Printer Friendly

Pulsar's companion: a question of age.

Pulsar's companion: A question of age

Binary pulsars, systems in which pulsars orbit around companion stars, permit astrophysicists to gain important information about the nature and evolution of pulsars, which are believed to be neutron stars. In the Nov. 13 NATURE, Gregory A. Wright and Edwin D. Loh of Princeton (N.J.) University report that they have found the companion of the binary pulsar PSR1855+09, one of the "millisecond pulsars" with a pulse period of 5.3621004525 milliseconds.

The companion is a white dwarf star with a temperature of 5,900[deg.]K. that temperature implies that the pulsar is more than 2 billion years old. However, according to the "naive" theory, the pulsar's magnetic field, which poers its pulsations, should have decayed away to nothing after about 10 million years, and this pulsar ought no longer to be active.

A possible way out is a suggestion of Shrinivas R. Kulkarni of Caltech in Pasadena that pulsar fields have two components, one that decays and one that remains constant. The field of this pulsar is 340 million gauss, and that, Wright and Loh remark, could be a measure of the strength of the constant component of pulsar fields.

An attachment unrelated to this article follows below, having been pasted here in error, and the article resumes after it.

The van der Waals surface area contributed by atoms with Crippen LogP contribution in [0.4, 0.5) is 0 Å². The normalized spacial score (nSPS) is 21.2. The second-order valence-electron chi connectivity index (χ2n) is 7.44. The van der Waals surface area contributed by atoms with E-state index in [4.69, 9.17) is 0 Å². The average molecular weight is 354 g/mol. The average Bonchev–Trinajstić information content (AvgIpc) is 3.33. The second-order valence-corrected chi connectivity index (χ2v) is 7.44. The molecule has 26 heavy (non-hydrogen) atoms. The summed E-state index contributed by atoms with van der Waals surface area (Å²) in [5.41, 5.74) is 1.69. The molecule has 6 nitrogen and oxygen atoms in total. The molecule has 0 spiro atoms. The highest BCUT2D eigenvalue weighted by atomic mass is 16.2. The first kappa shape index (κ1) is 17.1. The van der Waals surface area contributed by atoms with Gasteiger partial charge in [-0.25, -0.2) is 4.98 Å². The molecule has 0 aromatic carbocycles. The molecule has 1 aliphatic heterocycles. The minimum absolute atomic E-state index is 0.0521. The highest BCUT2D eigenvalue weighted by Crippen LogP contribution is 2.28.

COPYRIGHT 1986 Science Service, Inc.
No portion of this article can be reproduced without the express written permission from the copyright holder.
Copyright 1986, Gale Group. All rights reserved. Gale Group is a Thomson Corporation Company.

Article Details
Printer friendly Cite/link Email Feedback
Title Annotation:binary pulsar and white dwarf star
Publication:Science News
Date:Nov 29, 1986
Previous Article:Herpes and cholesterol buildup.
Next Article:Salt-sensitive genes.

Related Articles
Fastest pulsar so far.
Puzzling pulsar offers opportunities.
Pulsar cannibalizes companion.
Puzzling particle showers point to pulsars.
Shadow matter and 'black widow' pulsars.
Astronomers glimpse birth of a pulsar.
Cannibalizing pulsar lures astronomers.
A plenitude of pulsars.
Grappling with the globulars: a tale of cosmic eggbeaters and born-again pulsars.
Let there be spin: revving up neutron stars.

Terms of use | Copyright © 2017 Farlex, Inc. | Feedback | For webmasters